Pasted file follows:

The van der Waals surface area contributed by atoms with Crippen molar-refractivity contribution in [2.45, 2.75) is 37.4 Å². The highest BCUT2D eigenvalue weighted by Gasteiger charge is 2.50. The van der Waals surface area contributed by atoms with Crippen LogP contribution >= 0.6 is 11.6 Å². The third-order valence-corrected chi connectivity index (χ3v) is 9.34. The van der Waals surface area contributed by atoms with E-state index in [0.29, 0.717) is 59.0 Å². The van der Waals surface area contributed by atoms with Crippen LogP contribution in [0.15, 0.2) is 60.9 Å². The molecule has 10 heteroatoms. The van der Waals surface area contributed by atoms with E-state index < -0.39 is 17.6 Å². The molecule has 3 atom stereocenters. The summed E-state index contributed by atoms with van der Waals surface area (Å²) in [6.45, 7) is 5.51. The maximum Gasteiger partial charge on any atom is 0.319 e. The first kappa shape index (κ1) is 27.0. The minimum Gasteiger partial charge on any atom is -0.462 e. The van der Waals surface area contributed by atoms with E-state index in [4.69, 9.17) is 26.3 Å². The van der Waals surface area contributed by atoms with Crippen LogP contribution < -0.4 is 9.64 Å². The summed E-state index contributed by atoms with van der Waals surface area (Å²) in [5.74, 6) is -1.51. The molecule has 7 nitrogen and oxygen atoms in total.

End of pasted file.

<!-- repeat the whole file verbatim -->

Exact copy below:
The van der Waals surface area contributed by atoms with Crippen molar-refractivity contribution in [2.45, 2.75) is 37.4 Å². The highest BCUT2D eigenvalue weighted by Gasteiger charge is 2.50. The van der Waals surface area contributed by atoms with Crippen LogP contribution >= 0.6 is 11.6 Å². The third-order valence-corrected chi connectivity index (χ3v) is 9.34. The van der Waals surface area contributed by atoms with E-state index in [0.29, 0.717) is 59.0 Å². The van der Waals surface area contributed by atoms with Crippen LogP contribution in [0.15, 0.2) is 60.9 Å². The molecule has 10 heteroatoms. The van der Waals surface area contributed by atoms with E-state index < -0.39 is 17.6 Å². The molecule has 3 atom stereocenters. The summed E-state index contributed by atoms with van der Waals surface area (Å²) in [6.45, 7) is 5.51. The maximum Gasteiger partial charge on any atom is 0.319 e. The first kappa shape index (κ1) is 27.0. The minimum Gasteiger partial charge on any atom is -0.462 e. The van der Waals surface area contributed by atoms with E-state index in [4.69, 9.17) is 26.3 Å². The van der Waals surface area contributed by atoms with Crippen LogP contribution < -0.4 is 9.64 Å². The summed E-state index contributed by atoms with van der Waals surface area (Å²) in [5.74, 6) is -1.51. The molecule has 7 nitrogen and oxygen atoms in total.